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You don’t need a rabbi to get married, but here’s why it’s a good idea

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(Getty Images)

This story was first published on My Jewish Learning.

With the arrival of Shavuot next week, Jewish wedding season swings into high gear, and rabbis like myself will find ourselves quite busy. Truth be told, while a rabbi’s efforts are highly visible during the wedding ceremony, the real work of ushering a new couple into healthy matrimony has typically taken place over months of conversation and learning. It’s powerful work, and I know I find it a great privilege.  A rabbi can make a significant difference in the religious and spiritual lives of a couple, whether they are both Jewish or not.

That said, the power a rabbi draws upon to transform two individuals into a married couple by American legal standards does not come from Judaism. Toward the end of the ceremony, just before a glass is stomped on, I declare as officially as I can, “By the power invested in me by the Commonwealth of Virginia, I hereby declare you married.” I’ll further certify what I have declared by signing (in duplicate! in black pen!) the wedding license and returning it (within five days!) to the courthouse. This is what makes the couple legally married in the eyes of the state.

There is no part of a Jewish wedding ceremony when a rabbi (or cantor) marries a couple. While we have been certified by our states to perform weddings that have legal standing, we have no special Jewish powers to turn single people into a couple married in the eyes of God. To guests, it may appear otherwise. After all, the rabbi chants Hebrew prayers and blessings, pours wine into cups, and instructs the couple on what to say. But in reality, it is the bride and groom who marry themselves with two transformative practices.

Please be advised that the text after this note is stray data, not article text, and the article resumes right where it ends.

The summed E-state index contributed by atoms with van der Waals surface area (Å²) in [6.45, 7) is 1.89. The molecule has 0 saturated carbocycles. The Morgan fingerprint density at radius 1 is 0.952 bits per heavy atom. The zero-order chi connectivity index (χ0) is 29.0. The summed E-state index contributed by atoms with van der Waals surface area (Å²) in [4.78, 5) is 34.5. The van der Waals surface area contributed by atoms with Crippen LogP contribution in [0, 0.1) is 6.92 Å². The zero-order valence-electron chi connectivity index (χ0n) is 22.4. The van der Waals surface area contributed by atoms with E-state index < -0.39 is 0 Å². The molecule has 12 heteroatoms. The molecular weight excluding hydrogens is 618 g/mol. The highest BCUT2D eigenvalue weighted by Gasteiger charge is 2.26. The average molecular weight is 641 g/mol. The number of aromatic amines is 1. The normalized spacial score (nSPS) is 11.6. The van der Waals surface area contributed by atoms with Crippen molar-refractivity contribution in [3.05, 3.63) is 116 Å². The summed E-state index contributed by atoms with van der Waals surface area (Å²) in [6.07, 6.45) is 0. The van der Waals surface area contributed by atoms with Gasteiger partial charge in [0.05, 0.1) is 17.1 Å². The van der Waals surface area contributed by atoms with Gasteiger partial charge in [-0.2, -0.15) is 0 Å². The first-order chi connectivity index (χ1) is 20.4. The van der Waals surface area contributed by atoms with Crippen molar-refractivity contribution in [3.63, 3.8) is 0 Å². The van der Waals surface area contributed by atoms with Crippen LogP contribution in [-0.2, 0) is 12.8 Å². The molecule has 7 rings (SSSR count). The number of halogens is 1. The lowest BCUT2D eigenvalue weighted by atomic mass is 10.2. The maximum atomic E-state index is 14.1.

The first occurs just before the ceremony when the ketubah, the wedding contract, is read. The traditional ketubah is a legal document that a groom presents to a bride in which he stipulates precisely how he will care for her during the marriage. In liberal and interfaith settings, the ketubah is more egalitarian, affirming the terms that both partners will adhere to in their relationship. Typically, it speaks of love, mutual support and being on a shared journey through life together.

A wedding ring appears during the second transformative practice. In liberal settings, rings are typically exchanged and the couple makes a mutual declaration to the effect that the rings symbolize the joining of their lives. In traditional settings, the groom typically gives the bride a ring and declares that she is now consecrated to him in accordance with Jewish law. By accepting the ring (or some other token of value), she indicates her agreement to the terms he has set forth.

The performance of these two practices constitutes a Jewish marriage. While a rabbi typically directs the couple through these and other parts of a wedding ceremony, any layperson with Hebrew facility could do this. Interestingly, it was not until the Middle Ages that rabbis got into the wedding act as officiants. Before that, Jewish weddings were largely economic proceedings arranged by families.

So why engage a rabbi for a wedding at all? There are many reasons why I encourage couples to turn to a rabbi at this important milestone in their lives.

As a spiritual guide, a rabbi can help the couple see their wedding as part of their Jewish journey. As a gentle teacher, a rabbi can help them discover the Jewish wisdom and values that can lift up their lives together. Together, they can study the history and multiple interpretations of Jewish wedding practices and learn how to connect to them in a way that feels meaningful. When the ceremony takes place, the couple will not feel like passive observers. If they have learned to adapt ancient practices to their modern sensibilities, that is a skill they can turn to for future life-cycle events and holiday celebrations.

Rabbis with special training can also provide premarital counseling from a Jewish perspective. For interfaith couples hoping to one day have children, the rabbi can share wise paths others have taken. And for sure: The rabbi will prepare the Jewish member of the couple to step up and find a supportive Jewish community if he or she wishes to one day have a Jewish home.

It can be challenging to find the right rabbi to play this role. But for the reasons I have suggested, I encourage couples to search for a rabbi — and not at the last minute, as often happens, but at the same time they look for a venue or consider a date. And here’s one more reason: When a rabbi officiates at a wedding, a couple is making a powerful statement about their identity. They are saying: “Judaism matters to us.”


The post You don’t need a rabbi to get married, but here’s why it’s a good idea appeared first on Jewish Telegraphic Agency.

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